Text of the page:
Range extenders make any airplane to which they are attached a hybrid aircraft, with an engine-driven generator charging batteries or driving one or more electric motors that provide thrust. Speaking today at the 7th EASN International Conference on Innovation in European Aeronautics Research, Richard Glassock, a Fellow at the Institute of Aerospace Technology at the University of Nottingham, gave the range extender a completely new mission.
His innovation comes in two versions, the RExLite and RExMoto. RExLite is a simple generator drive that mounts under the aircraft. RExMoto looks similar – a streamlined pod under the aircraft – but can be converted to a motorcycle when on the ground. Both “use conventionally-fueled combustion-engine-driven electrical generators to provide energy at peak efficiency and minimum emissions, effectively converting the All-Electric to a Hybrid Electric aircraft.”
RExLite Range Extender
RExLite manages to contain a 40 kilowatt (53.6 hp.) engine-generator in the 60 kilogram (132 pound – depending on fuel load) pod. According to Richard’s Conference paper, “This will allow the range and endurance for small 2-seat all-electric aircraft to become comparable to conventional combustion engine types in cross-country range with a single person onboard. For local area and circuit flying of 2-seat all-electric types with a passenger onboard, the extra endurance and redundancy will allow comparable flight times without anxiety about battery state of charge and recharging considerations.” For larger aircraft or even greater range, two pods could be mounted, possibly making the airplane look like a WWII fighter on a long-range escort mission.
RExMoto – Extending Range to That Last Mile
Richard notes that cross-country flights can often end at an inconvenient location with limited options for getting to the nearest restaurant or motel. The recent eclipse, for instance, lured hundreds of private pilots to the Madras, Oregon Municipal Airport, three miles northwest of the small town’s center. With limited taxi service and no rental cars on the field, this would be a hot, dusty hike on a summer day. The utility of aircraft is severely compromised by such circumstances.
(Forgive the annoying soundtrack on the video. It seems to be on every YouTube version of the event.)
Richard’s innovative solution combines the range extender with a cleverly folded motorcycle. The 50 kW (67 hp.) engine-generator and 40 kilograms (88 pounds) of fuel are contained in a range extender pod/motorcycle “with an all-up weight not more than approximately 125kg (275 pounds). The low weight shows enormous attention to detail, with a “novel in-wheel power turbine and rim-drive motor generator” combining functions and reducing overall mass. Part of this technology comes from the University’s research on electric taxiing for jet airliners.
A motorcycle, especially one that can be detached from one’s electric airplane and used for practical operation, could be a great marketing tool for future flyers.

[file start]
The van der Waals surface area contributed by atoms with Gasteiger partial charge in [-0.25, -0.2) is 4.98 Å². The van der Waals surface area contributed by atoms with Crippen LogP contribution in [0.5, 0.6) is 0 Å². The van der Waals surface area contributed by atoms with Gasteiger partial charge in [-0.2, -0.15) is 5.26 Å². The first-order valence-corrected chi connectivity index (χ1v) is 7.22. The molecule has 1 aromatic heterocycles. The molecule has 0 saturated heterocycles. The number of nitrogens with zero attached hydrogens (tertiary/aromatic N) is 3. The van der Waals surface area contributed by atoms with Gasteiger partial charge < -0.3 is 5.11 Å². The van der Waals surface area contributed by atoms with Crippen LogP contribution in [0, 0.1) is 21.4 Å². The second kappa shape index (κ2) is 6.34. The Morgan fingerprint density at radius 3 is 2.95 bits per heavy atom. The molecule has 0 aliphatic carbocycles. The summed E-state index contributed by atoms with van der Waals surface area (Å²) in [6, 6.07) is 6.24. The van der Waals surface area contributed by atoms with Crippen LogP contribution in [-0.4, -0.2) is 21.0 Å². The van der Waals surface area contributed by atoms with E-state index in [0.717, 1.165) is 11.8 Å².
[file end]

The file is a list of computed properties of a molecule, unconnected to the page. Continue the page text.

Richard’s presentation includes this insight into his approach to solving some problems that still face those attempting to devise sky taxis and make “door-to-door” travel possible. “The packaging of the Range Extender as a fully independent and mobile transport system opens the way for electric aircraft transport utility which is currently severely restricted by short range and endurance. Ongoing impediments to utilization of traditional powered conventional light aircraft as a ‘door to door’ transport solution remains a key problem. Recent attention in the domain of ‘aerial taxi’ concepts and long standing attempts at ‘flying car’ solutions indicate that both these approaches remain attractive yet problematic from legacy regulatory and air-worthiness criterion. The fundamental problems of intermodal access within regulatory constraints can be solved by closely bounding each unit’s function while minimizing redundant features.”
He reports that, “The concept had an extremely positive reaction from the audience, including some of the most prominent people from the electric aviation industry and academic world. [The project is] getting some traction now, and all leading to the likelihood of getting a serious project and demonstrator made.”
The University reports on reactions from Richard’s compatriots.
“Professor Herve Morvan, Director of IAT said: ‘We are now living through exciting times in the aerospace industry, probably the most exciting times in two generations, as electrification offers a radical departure in propulsion and aircraft design, and we are delighted to contribute and demonstrate the research being done here. Richard’s project on Range Extenders is one example of the preliminary work we are carrying out in this area.
“’This builds on the University’s commitment to six Beacons of Excellence which were set out earlier this year as well as IAT’s agenda on advanced propulsion. The Propulsion Futures beacon focuses on accelerating the IAT aircraft propulsion agenda and aims to develop more electric technology for medium- to long-haul flights. This is to help tackle performance, environmental and noise challenges, encapsulated in the ACARE Flightpath 2050 targets, in collaboration with leading stakeholders from government and industry.’” ACARE, the Advisory Council for Aviation Research and Innovation in Europe, has five targets for future aircraft. Most relevant to Richard’s project, “In 2050 technologies and procedures available allow a 75% reduction in CO2 emissions per passenger kilometer and a 90% reduction in NOx emissions. The perceived noise emission of flying aircraft is reduced by 65%. These are relative to the capabilities of typical new aircraft in 2000.”
The University of Nottingham’s IAT is headed by Director Herve Moran and Deputy Director Michael Galea. Their research extends beyond range extenders into all realms of green aviation. We will look forward to their next innovations.